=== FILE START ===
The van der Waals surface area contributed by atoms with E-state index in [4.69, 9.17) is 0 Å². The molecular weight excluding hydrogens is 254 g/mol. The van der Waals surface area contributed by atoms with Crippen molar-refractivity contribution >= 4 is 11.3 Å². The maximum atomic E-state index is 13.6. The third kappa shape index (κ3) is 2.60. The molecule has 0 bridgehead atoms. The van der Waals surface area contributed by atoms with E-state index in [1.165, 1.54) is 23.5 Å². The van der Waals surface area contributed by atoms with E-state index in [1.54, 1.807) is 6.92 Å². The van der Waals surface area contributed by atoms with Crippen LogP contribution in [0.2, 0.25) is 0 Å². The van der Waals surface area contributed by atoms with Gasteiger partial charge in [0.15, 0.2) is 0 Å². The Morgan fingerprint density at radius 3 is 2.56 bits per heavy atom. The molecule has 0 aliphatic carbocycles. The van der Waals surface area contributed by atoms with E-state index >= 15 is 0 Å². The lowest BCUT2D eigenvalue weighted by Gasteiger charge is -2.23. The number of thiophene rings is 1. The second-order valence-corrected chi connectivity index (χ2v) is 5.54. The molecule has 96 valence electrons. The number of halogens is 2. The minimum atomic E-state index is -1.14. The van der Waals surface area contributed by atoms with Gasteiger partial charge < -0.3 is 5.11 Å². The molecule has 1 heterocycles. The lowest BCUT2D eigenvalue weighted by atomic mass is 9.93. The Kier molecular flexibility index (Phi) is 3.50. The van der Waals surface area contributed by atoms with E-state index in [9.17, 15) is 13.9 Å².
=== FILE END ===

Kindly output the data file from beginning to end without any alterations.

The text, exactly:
The van der Waals surface area contributed by atoms with E-state index in [4.69, 9.17) is 0 Å². The molecular weight excluding hydrogens is 254 g/mol. The van der Waals surface area contributed by atoms with Crippen molar-refractivity contribution >= 4 is 11.3 Å². The maximum atomic E-state index is 13.6. The third kappa shape index (κ3) is 2.60. The molecule has 0 bridgehead atoms. The van der Waals surface area contributed by atoms with E-state index in [1.165, 1.54) is 23.5 Å². The van der Waals surface area contributed by atoms with E-state index in [1.54, 1.807) is 6.92 Å². The van der Waals surface area contributed by atoms with Crippen LogP contribution in [0.2, 0.25) is 0 Å². The van der Waals surface area contributed by atoms with Gasteiger partial charge in [0.15, 0.2) is 0 Å². The Morgan fingerprint density at radius 3 is 2.56 bits per heavy atom. The molecule has 0 aliphatic carbocycles. The van der Waals surface area contributed by atoms with E-state index >= 15 is 0 Å². The lowest BCUT2D eigenvalue weighted by Gasteiger charge is -2.23. The number of thiophene rings is 1. The second-order valence-corrected chi connectivity index (χ2v) is 5.54. The molecule has 96 valence electrons. The number of halogens is 2. The minimum atomic E-state index is -1.14. The van der Waals surface area contributed by atoms with Gasteiger partial charge < -0.3 is 5.11 Å². The molecule has 1 heterocycles. The lowest BCUT2D eigenvalue weighted by atomic mass is 9.93. The Kier molecular flexibility index (Phi) is 3.50. The van der Waals surface area contributed by atoms with E-state index in [9.17, 15) is 13.9 Å².